High School Reform
Each weekday morning, more than 13 million teenagers report to public high school classrooms across the United States (National Center for Education Statistics, 2002). Although federal legislation has stressed the standardization of student learning, researchers continue to debate several key aspects of these students’ high school experiences, specifically, school size, curriculum focus, school structure, and philosophical mission.
First, experts are concerned about how school size affects students’ perception of their education as well as their academic performance. Seventy percent of U.S. students attend high schools with 900 or more students, and hundreds of schools have enrollments in excess of 2,500 students (Quality Counts, 2004). Teachers worry about students in such environments. For example, teachers in large schools (1,500 or more students) were more likely than teachers in small ones (500 or fewer students) to say that "students fall through the cracks, high dropout rates are a problem, and overcrowding is a problem" (Public Agenda, 2002).
Recent findings from a study conducted by the National Research Council (2003) substantiated such teacher concerns. The study found that students in large, urban high schools think their educational environments are uncaring and unresponsive to their needs. Many students also reported feeling a sense of alienation in their schools. The report identifies some potential causes of students’ feelings of alienation including: a lack of qualified teachers and inadequate school resources. A possible solution, the study suggests, is the division of large high schools into smaller, more personal, learning communities.
Smaller high schools have been credited with improving student achievement. Studies conducted in Chicago and New York City have shown that smaller schools resulted in improved student achievement as measured by test scores and dropout rates (Stiefel, 1998; Wasley, 2000). A recent study of urban, suburban, and rural schools in four states found that smaller schools helped close the achievement gap—as measured by test scores—between students from poor communities and students from more affluent ones (Howley, 2000). Based on such successes, the Bill & Melinda Gates Foundation has begun a campaign to finance the establishment of many more small high schools in the United States (Gates Foundation, 2003).
In addition to the issue of size, researchers have focused on the high school curriculum. Twenty years ago, the federally sponsored A Nation at Risk report precipitated a shift in the structure of many high schools' curricula when it declared that high schools were failing "to impart enough academic skills and knowledge to their pupils" (National Commission on Excellence in Education, 1983). To beef up high school academics, the report called for secondary school students to complete four years of English, three years each of mathematics, science, and social studies, and 1½ years of computer science. As a result, the percentage of students taking those courses in the decade following the report's release almost quadrupled (Olson, 2003).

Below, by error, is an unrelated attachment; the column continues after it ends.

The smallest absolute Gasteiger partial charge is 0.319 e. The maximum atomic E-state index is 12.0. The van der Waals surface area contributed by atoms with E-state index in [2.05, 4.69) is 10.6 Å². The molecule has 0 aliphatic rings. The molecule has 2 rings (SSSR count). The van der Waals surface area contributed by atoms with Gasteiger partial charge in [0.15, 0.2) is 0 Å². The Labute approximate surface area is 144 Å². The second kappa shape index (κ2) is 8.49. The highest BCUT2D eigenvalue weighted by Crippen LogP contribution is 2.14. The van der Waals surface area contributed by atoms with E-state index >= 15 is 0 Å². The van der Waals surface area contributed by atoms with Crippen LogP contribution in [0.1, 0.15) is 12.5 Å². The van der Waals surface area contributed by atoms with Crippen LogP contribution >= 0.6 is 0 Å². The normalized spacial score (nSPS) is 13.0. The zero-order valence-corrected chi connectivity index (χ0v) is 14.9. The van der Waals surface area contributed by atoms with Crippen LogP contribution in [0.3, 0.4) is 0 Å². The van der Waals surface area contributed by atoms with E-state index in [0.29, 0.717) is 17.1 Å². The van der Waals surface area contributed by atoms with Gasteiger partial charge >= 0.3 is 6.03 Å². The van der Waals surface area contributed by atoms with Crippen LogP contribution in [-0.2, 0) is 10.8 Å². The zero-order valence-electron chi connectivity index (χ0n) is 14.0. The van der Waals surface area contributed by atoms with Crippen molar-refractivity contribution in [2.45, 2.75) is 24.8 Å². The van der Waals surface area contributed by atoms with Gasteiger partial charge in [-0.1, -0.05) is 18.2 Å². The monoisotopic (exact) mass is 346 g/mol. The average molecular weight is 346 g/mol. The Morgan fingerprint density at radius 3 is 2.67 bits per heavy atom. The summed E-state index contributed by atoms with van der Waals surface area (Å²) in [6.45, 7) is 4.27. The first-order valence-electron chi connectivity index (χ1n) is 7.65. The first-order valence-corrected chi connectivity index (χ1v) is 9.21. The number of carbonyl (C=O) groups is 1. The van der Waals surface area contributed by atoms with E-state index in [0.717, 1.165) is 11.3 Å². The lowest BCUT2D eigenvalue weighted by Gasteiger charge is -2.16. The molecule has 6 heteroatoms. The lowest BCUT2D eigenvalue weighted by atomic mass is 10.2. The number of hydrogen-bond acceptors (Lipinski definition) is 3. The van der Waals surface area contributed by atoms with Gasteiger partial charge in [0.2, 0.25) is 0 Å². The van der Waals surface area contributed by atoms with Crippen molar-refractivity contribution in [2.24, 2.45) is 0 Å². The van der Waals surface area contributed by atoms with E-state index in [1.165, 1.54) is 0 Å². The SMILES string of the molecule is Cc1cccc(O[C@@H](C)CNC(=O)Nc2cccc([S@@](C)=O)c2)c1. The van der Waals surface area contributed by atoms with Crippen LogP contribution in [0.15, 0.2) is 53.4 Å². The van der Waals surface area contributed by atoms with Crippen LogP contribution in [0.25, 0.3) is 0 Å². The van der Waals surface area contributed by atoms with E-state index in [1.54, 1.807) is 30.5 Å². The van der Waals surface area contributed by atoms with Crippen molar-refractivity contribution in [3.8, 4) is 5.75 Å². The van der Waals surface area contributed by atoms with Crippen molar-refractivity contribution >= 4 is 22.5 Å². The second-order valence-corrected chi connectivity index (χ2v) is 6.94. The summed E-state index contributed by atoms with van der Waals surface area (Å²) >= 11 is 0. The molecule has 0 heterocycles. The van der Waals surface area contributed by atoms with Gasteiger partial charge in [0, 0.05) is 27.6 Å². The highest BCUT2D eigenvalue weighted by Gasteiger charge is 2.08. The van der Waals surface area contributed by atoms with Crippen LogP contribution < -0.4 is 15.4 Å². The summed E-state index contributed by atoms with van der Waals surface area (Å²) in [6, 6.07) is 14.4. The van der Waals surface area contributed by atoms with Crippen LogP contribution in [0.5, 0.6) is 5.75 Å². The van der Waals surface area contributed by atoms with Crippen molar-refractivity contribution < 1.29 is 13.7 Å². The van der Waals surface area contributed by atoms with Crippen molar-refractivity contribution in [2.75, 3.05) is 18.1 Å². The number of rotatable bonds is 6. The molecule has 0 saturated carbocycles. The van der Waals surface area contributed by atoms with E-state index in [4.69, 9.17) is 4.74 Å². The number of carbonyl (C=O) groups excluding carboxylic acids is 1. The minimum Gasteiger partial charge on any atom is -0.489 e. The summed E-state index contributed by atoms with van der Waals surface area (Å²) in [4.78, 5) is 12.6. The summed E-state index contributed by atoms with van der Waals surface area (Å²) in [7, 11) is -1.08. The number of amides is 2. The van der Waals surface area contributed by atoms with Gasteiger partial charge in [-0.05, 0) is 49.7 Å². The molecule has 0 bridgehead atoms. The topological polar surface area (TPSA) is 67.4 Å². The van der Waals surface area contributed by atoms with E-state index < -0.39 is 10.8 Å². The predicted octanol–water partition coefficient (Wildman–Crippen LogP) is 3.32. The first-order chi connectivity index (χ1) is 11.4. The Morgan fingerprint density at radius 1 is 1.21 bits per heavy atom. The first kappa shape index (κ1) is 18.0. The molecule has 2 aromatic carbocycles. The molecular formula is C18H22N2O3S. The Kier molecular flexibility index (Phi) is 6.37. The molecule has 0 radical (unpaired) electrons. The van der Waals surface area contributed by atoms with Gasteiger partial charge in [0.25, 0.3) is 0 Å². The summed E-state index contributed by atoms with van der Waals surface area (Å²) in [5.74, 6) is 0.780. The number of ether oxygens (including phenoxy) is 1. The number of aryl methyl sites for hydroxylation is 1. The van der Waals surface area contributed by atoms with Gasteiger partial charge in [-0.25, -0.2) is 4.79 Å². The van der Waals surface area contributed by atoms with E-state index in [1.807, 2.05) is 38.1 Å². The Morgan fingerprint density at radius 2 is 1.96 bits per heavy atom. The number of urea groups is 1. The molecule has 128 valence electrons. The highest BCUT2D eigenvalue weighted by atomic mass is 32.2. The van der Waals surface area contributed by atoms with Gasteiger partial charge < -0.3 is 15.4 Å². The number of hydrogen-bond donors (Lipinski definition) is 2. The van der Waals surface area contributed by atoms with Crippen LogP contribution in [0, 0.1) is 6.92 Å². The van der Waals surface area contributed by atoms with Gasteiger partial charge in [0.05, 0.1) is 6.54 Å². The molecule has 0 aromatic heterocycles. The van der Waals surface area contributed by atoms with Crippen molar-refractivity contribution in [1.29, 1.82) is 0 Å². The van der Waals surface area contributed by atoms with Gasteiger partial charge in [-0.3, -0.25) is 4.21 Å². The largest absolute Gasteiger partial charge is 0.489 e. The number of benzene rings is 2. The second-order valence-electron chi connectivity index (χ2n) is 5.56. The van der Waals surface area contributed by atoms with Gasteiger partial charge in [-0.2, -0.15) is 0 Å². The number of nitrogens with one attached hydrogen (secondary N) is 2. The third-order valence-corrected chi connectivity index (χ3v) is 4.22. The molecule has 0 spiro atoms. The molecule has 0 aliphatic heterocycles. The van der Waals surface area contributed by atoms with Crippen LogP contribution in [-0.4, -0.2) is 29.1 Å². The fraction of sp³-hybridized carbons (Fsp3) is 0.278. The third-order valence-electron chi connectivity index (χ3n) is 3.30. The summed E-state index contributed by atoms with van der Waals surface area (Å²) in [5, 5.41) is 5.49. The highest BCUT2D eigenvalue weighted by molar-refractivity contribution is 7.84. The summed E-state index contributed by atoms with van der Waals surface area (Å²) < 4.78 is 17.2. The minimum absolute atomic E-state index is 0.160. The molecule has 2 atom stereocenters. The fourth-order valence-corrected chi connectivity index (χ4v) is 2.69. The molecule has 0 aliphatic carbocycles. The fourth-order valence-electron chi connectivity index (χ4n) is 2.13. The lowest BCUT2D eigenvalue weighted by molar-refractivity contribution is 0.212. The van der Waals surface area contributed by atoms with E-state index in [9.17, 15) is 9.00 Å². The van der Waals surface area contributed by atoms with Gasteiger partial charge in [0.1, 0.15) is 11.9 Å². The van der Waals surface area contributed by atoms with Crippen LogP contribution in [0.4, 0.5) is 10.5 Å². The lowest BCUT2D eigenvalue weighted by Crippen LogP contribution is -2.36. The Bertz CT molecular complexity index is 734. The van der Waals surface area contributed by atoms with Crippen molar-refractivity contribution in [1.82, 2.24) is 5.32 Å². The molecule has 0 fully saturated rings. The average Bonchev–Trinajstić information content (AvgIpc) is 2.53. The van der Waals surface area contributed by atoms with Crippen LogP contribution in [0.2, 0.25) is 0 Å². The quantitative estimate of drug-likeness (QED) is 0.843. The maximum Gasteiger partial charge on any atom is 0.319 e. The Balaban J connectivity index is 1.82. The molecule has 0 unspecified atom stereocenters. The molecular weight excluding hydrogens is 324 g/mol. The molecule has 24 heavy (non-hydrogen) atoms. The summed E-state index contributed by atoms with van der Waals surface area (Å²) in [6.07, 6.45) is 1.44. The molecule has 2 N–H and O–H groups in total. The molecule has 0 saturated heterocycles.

While this change drew praise from many experts as a strengthening of the education system, others criticized the importance the report placed on the standardization of learning. For example, in his book Horace's Compromise, Theodore R. Sizer warned against a content-driven high school structure that encourages students to "get the right answer" instead of helping them to analyze the process by which they determined their answer (Sizer, 1984).
Despite such criticism, the importance states and the federal government are placing on a core curriculum continues to grow. Under the federal No Child Left Behind Act of 2001, states are required to test students annually in reading and mathematics in grades 3-8 and once in high school. Although the law demands only that tests be used for school accountability purposes, some states have chosen to attach high stakes to tests for the students themselves by using the assessments to judge whether students should advance to the next grade, attend summer school, or earn a high school diploma. Quality Counts 2004 found that 20 states have an exit exam in place that high school students must pass in order to graduate. Five states plan to implement exit exams for high school students by 2008.